Gentrification and the New Manifest Destiny
Manifest Destiny, a colonial concept born from the lust for expansion. The term is based on the belief that expansion and development were unstoppable phenomena and that it was the colonizer’s destiny to expand. Popularized in America, the term was used in justification for America’s push west into Native American territory. More recently in an age of newly industrializing economies and a decline of old world power, manifest destiny has come under new manifestations as areas that were once kept under its heel are now practicing it themselves in same efforts of enrichment that created the term long ago.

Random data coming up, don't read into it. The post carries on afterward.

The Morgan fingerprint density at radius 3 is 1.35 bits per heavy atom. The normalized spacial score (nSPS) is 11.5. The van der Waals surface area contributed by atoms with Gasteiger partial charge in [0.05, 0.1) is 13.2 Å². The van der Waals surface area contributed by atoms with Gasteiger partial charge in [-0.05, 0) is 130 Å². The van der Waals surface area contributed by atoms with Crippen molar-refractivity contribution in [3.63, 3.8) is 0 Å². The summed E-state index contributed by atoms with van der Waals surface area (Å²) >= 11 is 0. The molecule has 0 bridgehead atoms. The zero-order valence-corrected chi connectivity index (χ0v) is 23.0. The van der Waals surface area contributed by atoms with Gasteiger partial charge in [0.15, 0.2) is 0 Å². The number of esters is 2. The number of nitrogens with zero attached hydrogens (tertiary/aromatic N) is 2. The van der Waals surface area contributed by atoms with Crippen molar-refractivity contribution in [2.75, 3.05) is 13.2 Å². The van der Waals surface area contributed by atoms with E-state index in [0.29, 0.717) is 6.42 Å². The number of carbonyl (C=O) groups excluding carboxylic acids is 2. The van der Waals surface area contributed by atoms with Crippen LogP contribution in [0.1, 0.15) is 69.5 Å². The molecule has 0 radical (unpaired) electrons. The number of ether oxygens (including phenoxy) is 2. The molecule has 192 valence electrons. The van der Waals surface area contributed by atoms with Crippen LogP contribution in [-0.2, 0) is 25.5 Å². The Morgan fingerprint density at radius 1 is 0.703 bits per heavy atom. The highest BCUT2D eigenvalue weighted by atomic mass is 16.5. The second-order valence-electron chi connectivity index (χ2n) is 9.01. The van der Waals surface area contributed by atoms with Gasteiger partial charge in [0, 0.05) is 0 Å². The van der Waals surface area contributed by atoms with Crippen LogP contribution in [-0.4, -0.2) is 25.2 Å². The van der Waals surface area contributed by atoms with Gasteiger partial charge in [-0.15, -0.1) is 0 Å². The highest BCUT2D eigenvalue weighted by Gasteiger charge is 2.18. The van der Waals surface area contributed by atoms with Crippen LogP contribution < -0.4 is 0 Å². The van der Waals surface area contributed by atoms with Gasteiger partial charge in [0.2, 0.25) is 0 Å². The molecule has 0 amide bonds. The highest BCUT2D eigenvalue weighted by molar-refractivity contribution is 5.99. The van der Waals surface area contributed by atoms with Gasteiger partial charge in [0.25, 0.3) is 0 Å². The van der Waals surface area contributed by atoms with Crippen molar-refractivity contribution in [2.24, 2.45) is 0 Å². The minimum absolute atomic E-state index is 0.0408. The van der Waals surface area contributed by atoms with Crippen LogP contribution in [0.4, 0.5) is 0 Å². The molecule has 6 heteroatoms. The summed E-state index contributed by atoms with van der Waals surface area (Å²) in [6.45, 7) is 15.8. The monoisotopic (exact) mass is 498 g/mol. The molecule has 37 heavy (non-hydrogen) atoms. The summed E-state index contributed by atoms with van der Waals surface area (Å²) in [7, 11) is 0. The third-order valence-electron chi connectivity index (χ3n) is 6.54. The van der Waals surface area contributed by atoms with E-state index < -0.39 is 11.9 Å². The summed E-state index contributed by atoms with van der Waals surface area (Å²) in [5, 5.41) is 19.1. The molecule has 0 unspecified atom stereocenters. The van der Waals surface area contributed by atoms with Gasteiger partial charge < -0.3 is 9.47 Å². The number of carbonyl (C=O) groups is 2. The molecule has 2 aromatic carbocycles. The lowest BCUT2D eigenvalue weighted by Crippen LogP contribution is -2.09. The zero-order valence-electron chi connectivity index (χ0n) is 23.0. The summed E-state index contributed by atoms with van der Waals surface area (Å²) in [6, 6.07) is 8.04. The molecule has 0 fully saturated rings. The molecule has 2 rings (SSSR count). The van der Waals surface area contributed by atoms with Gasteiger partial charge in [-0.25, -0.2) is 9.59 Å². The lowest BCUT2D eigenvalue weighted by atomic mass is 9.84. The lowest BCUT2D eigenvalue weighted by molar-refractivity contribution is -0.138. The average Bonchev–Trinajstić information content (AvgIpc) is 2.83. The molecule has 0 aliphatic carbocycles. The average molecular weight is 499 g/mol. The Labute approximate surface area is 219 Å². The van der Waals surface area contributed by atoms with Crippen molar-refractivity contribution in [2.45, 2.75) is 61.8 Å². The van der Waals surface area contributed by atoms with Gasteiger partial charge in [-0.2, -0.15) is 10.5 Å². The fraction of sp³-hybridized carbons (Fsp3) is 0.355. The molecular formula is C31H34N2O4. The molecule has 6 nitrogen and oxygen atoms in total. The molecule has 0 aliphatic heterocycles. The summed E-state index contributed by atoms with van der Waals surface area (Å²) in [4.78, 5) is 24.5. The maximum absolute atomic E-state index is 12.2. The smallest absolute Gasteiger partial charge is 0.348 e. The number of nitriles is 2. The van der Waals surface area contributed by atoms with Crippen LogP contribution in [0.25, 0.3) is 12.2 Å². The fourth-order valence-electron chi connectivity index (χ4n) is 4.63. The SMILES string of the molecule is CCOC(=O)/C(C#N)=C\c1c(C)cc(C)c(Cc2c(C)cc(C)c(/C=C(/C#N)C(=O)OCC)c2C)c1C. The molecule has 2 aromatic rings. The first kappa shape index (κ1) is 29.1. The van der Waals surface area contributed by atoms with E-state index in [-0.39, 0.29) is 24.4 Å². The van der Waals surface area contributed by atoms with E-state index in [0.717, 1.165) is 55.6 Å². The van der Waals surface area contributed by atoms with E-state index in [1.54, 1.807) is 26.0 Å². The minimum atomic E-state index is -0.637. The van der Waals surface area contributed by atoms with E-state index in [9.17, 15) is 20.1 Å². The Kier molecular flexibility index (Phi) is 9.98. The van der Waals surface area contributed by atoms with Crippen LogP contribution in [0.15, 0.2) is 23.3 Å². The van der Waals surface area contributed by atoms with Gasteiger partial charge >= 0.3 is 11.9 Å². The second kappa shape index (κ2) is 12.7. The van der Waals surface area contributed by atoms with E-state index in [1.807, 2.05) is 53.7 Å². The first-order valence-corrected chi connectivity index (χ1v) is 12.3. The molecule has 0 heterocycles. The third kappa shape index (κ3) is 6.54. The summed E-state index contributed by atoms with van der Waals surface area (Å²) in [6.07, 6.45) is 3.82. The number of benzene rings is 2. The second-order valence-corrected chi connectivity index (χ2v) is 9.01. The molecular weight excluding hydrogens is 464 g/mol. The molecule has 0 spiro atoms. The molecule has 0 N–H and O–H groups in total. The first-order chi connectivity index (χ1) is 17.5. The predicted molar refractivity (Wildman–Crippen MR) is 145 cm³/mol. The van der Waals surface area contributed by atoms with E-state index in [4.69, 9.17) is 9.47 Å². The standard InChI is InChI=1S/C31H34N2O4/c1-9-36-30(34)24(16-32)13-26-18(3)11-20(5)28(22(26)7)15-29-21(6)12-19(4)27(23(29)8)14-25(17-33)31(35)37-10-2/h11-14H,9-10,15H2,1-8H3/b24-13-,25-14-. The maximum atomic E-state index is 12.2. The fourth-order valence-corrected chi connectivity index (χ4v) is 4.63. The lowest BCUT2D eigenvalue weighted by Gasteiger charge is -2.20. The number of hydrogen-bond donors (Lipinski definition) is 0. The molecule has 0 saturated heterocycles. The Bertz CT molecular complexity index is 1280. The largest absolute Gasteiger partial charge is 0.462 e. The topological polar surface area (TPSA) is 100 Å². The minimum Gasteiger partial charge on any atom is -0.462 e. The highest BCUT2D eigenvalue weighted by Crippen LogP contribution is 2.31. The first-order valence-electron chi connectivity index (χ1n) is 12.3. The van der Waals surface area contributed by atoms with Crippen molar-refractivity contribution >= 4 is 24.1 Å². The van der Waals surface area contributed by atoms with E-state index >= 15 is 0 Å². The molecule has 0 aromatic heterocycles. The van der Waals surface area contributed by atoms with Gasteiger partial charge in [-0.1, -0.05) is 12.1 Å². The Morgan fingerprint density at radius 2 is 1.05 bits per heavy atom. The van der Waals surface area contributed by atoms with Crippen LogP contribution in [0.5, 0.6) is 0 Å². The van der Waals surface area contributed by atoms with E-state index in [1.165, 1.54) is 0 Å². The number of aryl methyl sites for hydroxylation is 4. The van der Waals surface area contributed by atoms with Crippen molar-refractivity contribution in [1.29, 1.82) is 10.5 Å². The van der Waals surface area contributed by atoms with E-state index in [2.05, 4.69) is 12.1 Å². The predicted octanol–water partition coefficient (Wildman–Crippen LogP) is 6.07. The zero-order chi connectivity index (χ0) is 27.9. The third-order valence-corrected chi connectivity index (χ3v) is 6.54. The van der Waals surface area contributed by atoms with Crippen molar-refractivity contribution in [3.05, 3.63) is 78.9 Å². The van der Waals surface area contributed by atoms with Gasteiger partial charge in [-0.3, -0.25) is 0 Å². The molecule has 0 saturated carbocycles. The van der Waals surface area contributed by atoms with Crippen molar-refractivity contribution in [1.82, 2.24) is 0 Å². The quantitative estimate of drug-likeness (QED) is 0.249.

It becomes a delicate balancing act, to sacrifice the beauty of one’s nation and the sanctity of its people for the sake of keeping up with the rest of the world. It is, in a sense, a country selling its soul. In Tanzania the government is evicting 80,000 Maasai from their traditional homeland in order to turn it into private hunting ground for royalty from Dubai. This eviction came as a renege to a previous agreement the Maasai had with Tanzanian government who promised the land would remain with the Maasai. Due to their nomadic lifestyle the Maasai depend on their living stock and finding grazing areas by which to feed them. The land that is being taken away from them is crucial for their livestock, and holds a heritage that runs deep in Maasai and Tanzanian culture. The government plans to mend the broken agreement with a compensation of 1 billions shillings (roughly 11 million US dollars) which will not be administered directly and will instead be used for socioeconomic development projects. The Maasai have rejected this deal. There are some things that escape a price tag.